"The patrols are founded on the basis of the need to construct the party we need, with small dynamic units, that meet easily and allow for the integration of all the different sectors of the country," he said.

PSUV youth leader Robert Serra said that the 1 million young people registered in the party should join the patrols and that such youth would also promote the creation of children's patrols to encourage recreational activities, "in order to rescue Venezuelan values."

National Assembly legislator Dario Vivas also said the aim of the patrols was to "agitate and mobilise the seven million members that the PSUV has, in order to adapt its structure ...to the current situation that the Bolivarian revolution is living."

Vivas also said they would be the basis for the organisation of the PSUV congress due to be carried out in early October.

PSUV organisation committee leader Jorge Rodriguez said 5 million PSUV members participated in the assemblies last Saturday, in 1,556 assemblies, out of a total of 1,663 that the party had planned, and Bernal said that in Caracas, there have been 296 such assemblies until now.

A PSUV leader in Carabobo state, Saul Ortega, said 600 patrols had been formed in that state. However, most states are still collecting information on patrols registered so far, and all patrols have until 15 August to organise themselves.

On 3 May President Hugo Chavez said the PSUV would undergo a "re-definition" in which sectarianism and corrupt party leadership must end and the party must strengthen its ties to social movements.Chavez called for the creation of the PSUV in December 2006 in order to bring together all the left wing parties who supported his presidency into one, democratically run party.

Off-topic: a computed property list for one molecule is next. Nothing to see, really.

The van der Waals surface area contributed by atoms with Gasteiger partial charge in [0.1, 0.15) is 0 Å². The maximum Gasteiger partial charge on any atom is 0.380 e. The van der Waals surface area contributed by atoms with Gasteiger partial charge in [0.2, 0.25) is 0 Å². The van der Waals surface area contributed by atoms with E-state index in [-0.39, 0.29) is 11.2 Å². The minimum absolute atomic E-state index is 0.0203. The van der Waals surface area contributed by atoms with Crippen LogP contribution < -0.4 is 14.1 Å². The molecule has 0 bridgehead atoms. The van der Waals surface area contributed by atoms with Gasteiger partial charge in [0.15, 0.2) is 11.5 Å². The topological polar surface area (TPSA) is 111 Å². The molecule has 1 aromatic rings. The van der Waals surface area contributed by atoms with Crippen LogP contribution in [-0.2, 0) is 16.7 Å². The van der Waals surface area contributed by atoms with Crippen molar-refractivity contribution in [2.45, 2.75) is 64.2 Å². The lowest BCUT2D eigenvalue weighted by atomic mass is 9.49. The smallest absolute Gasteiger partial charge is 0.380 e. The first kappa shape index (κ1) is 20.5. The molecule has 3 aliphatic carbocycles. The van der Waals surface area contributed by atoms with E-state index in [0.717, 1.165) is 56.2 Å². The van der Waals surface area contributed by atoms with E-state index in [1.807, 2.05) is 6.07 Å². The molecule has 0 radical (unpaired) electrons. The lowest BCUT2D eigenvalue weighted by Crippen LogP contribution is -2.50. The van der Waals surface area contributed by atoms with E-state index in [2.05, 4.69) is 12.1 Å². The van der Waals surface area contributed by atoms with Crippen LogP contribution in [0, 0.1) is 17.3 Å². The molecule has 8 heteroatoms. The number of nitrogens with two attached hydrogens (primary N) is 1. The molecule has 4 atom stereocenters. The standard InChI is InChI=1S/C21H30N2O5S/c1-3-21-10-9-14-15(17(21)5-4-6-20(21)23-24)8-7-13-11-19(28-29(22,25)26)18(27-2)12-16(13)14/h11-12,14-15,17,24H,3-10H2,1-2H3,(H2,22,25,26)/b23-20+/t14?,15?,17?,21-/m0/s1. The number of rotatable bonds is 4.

PSUV and socialism

I still have many doubts about the ability of the PSUV to create a socialist nation in Venezuela. Since 1998 Chavez is in power and since 1999 capitalism still rules Venezuela.

Chavez talks big, but under his regime capitalism was challenged but not destroyed. Venezuela is still a tool of international capitalism. And that capitalism is getting stronger as the revolution turns more social democratic each year.

Beside the PSUV is also nationalist, playing on left wing nationalism not on internationalism. That is equal to Stalin's socialism in one country, and we know that socialism cannot survive in one country win out totalitarian control of one party over the state.

Hugo Chavez is also to good friends with dictators. Like comrade Fidel Castro, or Gadaffi of Libya. He is playing with fire, only to insult America and the west. Beside his Bolivarism is also totally wrong named. Simon Bolivar was a right wing liberal who supported free market capitalism.

Venezuela is not socialist and will never become as long as the PSUV plays with nationalism, social democracy and Simon Bolivar. The workers of Venezuela need real democratic socialism, not stalinism, not social capitalism, but socialism.